The new speaker is 29mm 8 ohm, .25w from eBay was $4 for two of them. Old speaker was 8 ohms, .1w. Not sure if that low power was what caused it to blow. I actually bought a used cluster and removed the old speaker from it, but it was blown as well.
 

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Thanks so much for posting this N41EF. My warning buzzer had stopped working so I performed this DIY today. Now the headlight warning is back again and my wife is happy!

I opted to replace the speaker back into its original location, so I will add onto the DIY with my modification. The speaker used in the cluster is intended for use in headphones so they are readily available on ebay and such in pairs for a few dollars. The specs for the original are:

29 mm diameter
9.5 mm thick
8 ohms
0.1 watts

The thickness can be up to 10 mm and the power rating should be 0.1 watts or higher (mine were 0.25 watt).

I removed the old speaker by prying it out from under the plastic tangs that hold it to the white plastic mount, breaking the electrical connection in the process. Then I squeezed the three mounting feet to free the speaker mount from the circuit board. I then melted the solder on the speaker connections to free the mount from the wires. Here is a photo with the mounting feet circled:

Electronics Technology Electronic component Electrical network Electronic engineering

Next I cut 2 pieces of 22 gauge wire 1.5 inches long and stripped about 1/4 inch of insulation from each end. Here are the speaker mount, the new speaker and the wire pieces:



Unsolder the leads from the old speaker from the board and solder in one end of the short wires:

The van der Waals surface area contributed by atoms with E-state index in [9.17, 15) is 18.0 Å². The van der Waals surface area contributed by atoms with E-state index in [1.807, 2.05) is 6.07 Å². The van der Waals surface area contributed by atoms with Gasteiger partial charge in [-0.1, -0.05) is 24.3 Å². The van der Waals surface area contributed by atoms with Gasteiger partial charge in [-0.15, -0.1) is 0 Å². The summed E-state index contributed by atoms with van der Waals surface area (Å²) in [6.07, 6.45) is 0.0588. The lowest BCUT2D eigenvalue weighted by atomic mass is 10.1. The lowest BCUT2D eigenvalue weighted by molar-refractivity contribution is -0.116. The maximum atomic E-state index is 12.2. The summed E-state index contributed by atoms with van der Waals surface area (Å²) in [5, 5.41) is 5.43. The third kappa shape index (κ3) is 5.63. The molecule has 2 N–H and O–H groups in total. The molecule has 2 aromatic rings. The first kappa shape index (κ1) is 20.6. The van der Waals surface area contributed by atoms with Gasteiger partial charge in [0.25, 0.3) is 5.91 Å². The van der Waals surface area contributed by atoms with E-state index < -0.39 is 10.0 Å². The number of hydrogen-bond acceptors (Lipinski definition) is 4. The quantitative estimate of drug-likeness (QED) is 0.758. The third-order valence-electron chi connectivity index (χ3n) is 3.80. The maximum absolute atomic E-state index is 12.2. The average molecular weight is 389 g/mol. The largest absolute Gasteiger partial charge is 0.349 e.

Electronics Electronic component Electronic engineering Technology Product

Put the speaker holder over the wires and push it back into the board. Solder on the new speaker:

Product Electronics Auto part

Push the speaker down into the holder:

Product Electronics Technology Auto part

Put it all back together and you have the speaker in the original location.
 

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Just did this the other day, but I really did it the hard way! I went so far as to remove the needles from the front face and had just the circuit board in hand. Did solder removal and new wire installation front the front side of the circuit board for a speaker I found at Radio Shack for 4 or 5 dollars. It happened to also be a .1W speaker that sounds, if my memory from about 9 years ago serves me right, to be much quieter than original. Is there a setting to change in the Instrument section of my Vag-Com? Thanks for the write-up, even though I found it after finishing the job!